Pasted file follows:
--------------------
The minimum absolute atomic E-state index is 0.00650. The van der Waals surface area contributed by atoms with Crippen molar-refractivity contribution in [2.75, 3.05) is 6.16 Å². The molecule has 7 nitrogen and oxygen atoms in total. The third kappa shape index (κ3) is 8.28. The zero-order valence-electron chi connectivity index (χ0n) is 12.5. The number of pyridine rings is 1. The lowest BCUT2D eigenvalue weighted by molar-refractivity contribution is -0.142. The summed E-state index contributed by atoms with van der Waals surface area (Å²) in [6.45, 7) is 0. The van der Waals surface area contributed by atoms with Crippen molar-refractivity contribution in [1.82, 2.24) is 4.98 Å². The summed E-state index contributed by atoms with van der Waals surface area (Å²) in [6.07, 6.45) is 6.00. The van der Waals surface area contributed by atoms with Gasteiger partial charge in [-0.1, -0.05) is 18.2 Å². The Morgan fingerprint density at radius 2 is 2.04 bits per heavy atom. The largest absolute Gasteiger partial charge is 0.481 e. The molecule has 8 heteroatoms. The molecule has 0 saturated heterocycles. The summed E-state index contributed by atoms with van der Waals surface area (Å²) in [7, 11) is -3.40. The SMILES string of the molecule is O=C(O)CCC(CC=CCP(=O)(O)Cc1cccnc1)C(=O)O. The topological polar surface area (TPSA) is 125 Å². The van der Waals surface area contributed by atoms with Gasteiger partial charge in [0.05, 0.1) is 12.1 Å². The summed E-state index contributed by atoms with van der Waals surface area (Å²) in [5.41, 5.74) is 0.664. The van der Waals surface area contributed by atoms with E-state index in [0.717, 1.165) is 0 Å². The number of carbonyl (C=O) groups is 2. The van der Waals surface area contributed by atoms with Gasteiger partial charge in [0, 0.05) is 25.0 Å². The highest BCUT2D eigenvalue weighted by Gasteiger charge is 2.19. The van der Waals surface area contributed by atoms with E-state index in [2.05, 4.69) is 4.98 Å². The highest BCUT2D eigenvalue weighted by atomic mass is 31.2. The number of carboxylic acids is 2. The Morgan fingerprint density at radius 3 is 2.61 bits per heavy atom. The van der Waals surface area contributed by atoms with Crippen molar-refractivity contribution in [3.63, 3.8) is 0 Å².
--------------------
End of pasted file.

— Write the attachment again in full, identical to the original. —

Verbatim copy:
The minimum absolute atomic E-state index is 0.00650. The van der Waals surface area contributed by atoms with Crippen molar-refractivity contribution in [2.75, 3.05) is 6.16 Å². The molecule has 7 nitrogen and oxygen atoms in total. The third kappa shape index (κ3) is 8.28. The zero-order valence-electron chi connectivity index (χ0n) is 12.5. The number of pyridine rings is 1. The lowest BCUT2D eigenvalue weighted by molar-refractivity contribution is -0.142. The summed E-state index contributed by atoms with van der Waals surface area (Å²) in [6.45, 7) is 0. The van der Waals surface area contributed by atoms with Crippen molar-refractivity contribution in [1.82, 2.24) is 4.98 Å². The summed E-state index contributed by atoms with van der Waals surface area (Å²) in [6.07, 6.45) is 6.00. The van der Waals surface area contributed by atoms with Gasteiger partial charge in [-0.1, -0.05) is 18.2 Å². The Morgan fingerprint density at radius 2 is 2.04 bits per heavy atom. The largest absolute Gasteiger partial charge is 0.481 e. The molecule has 8 heteroatoms. The molecule has 0 saturated heterocycles. The summed E-state index contributed by atoms with van der Waals surface area (Å²) in [7, 11) is -3.40. The SMILES string of the molecule is O=C(O)CCC(CC=CCP(=O)(O)Cc1cccnc1)C(=O)O. The topological polar surface area (TPSA) is 125 Å². The van der Waals surface area contributed by atoms with Gasteiger partial charge in [0.05, 0.1) is 12.1 Å². The summed E-state index contributed by atoms with van der Waals surface area (Å²) in [5.41, 5.74) is 0.664. The van der Waals surface area contributed by atoms with E-state index in [0.717, 1.165) is 0 Å². The number of carbonyl (C=O) groups is 2. The van der Waals surface area contributed by atoms with Gasteiger partial charge in [0, 0.05) is 25.0 Å². The highest BCUT2D eigenvalue weighted by Gasteiger charge is 2.19. The van der Waals surface area contributed by atoms with E-state index in [2.05, 4.69) is 4.98 Å². The highest BCUT2D eigenvalue weighted by atomic mass is 31.2. The number of carboxylic acids is 2. The Morgan fingerprint density at radius 3 is 2.61 bits per heavy atom. The van der Waals surface area contributed by atoms with Crippen molar-refractivity contribution in [3.63, 3.8) is 0 Å².